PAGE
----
Image via WikipediaHow does one have faith in events such as the Christian teaching of the resurrection of Jesus? Is it just agreeing because other people say they believe it? Is belief in such a case solely matter of accepting or rejecting an idea? A historical proposition? Or is it a matter of heartfelt trust and experience-inspired insight?
To try to make such an event into a mere historical fact or a mere historical falsehood or just a metaphor or any other easily accepted and comprehended label is a stumbling block because it denies or ignores the mystery at the heart of the matter.
As I am slowly coming to see it, if it were a simple thing that could be fully comprehended and conclusively decided at the level of our ordinary intellect, then it would just be an idea to reject or accept based on everyday standards for ideas. Instead, events such the Paschal mystery (including that of the Resurrection and the Ascension) are explored by living them out through liturgy and charity.
To base ones belief solely on historical records and accounts or on what other people publicly profess is not a solid foundation. It can be challenging to be able and willing to develop faith which is patient with uncertainty and which allows us dive into paradox. A faith which does have to grasp at fixed and final answers, either in terms of the Biblical exegesis of difficult passages or in terms of the great existential questions. It is a faith in which we trust the most fundamental insights of contemplative religion and the core ideas expressed by our tradition(s) -- that reality is greater than we can imagine in our current understanding of existence:
1) that meaning and value are inherent in our existence and not dependent on our material/social status/beliefs/etc, and
2) that the most real thing of all is divine love experienced as boundless wisdom and compassion.
The rest of a religion follows and flows from these core truths. In Christianity, this follows the life of Christ. The fact that many details his life and the events surrounding it are shrouded by history doesn't obviate the impact his life had on his disciples and their students. Nor does it counter ones own experience of the mystery in ones own life. This cannot be proved solely or even primarily by argument or by measurement.
Those who have tried to do so in the past and who still try to do so today are often still grasping at how to deal with their discomfort with actual faith, which requires that one pass through ambiguity, doubt, and even despair. These feelings reflect the layers of our assumptions and preferences about the world and how it operates that we are digging through. This kind of surrender is similar to the concept of falsifiability in science, the willingness to be proven wrong, but it digs much deeper.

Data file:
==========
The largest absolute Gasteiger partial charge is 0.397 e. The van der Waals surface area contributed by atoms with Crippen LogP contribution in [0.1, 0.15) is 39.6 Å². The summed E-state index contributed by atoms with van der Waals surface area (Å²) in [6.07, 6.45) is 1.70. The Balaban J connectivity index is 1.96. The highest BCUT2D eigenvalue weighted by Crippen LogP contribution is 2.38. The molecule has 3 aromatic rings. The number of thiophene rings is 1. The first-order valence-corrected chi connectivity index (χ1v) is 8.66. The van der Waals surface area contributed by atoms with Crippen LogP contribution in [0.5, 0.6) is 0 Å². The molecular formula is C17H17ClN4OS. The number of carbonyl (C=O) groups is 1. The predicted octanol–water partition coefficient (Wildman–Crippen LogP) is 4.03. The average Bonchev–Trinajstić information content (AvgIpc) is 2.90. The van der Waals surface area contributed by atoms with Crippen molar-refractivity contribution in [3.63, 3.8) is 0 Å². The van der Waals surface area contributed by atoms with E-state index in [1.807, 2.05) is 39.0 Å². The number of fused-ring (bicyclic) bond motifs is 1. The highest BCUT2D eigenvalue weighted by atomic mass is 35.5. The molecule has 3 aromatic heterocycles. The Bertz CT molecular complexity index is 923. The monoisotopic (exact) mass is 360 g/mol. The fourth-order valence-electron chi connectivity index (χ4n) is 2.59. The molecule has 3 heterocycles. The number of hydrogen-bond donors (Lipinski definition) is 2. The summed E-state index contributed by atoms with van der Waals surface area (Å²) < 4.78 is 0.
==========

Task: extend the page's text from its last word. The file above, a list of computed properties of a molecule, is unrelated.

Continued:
Many do not want to go any further than they already have and decide they have dug far enough. That they'll just rest on what remains of their certainty about life (and death). They may be bunkered better than those at shallower depths from the slings and arrows of outrageous fortune, but deep quakes such as genocide, torture and other tragedies and horrors can still reach them and shake their foundations. Their faith is still not on solid ground. It still depends on their consent on their terms based on their expectations of what God can do or ought to do. God is still another being, just a really powerful person, like a jealous king, to be obeyed and possibly feared.
When such faith in one's assumptions about God are challenged it can open one to a broader experience of God or close one off to any meaningful consideration of or conscious seeking of God. Sometimes it can do both. It turns out I needed to go through agnosticism, strong atheism, and even radical anti-theism to purge myself of "the God I thought I knew" so I could be open to the possibilities of the God I never expected or could have previously taken seriously. Never judge. You don't know how things will turn out or whether it will be what you consider to be "for the best".
It can in Biblical language be terrifying to stand naked before God, or in Buddhist terms to ponder ones original face (i.e. before one was conceived). However you phrase it, to let go and surrender your comfort, certainty, and sense of control when it comes to the big existential questions, to be willing to go beyond the traditional roles and categories we dress ourselves in, is something that many of us are not ready to do. If you meet the Buddha on the road you are advised to kill her, because she is only your idea of the Buddha, and the road is the bounded set of possibilities you are willing to accept. We can get complacent with a sense of ourselves, our notions of God, and hence of our very existence.
The solid rock is the rock of no rock -- it is the rock that is beyond our limits and expectations. All we can do is trust in it. It is "the thought that is nowhere supported" that inspired the 6th ancestor of Ch'an (aka 6th Patriarch of Zen), Hui Neng. The thought that doesn't rely on pre-conceived ideas or desires. When it comes to faith, all other ground is sinking sand.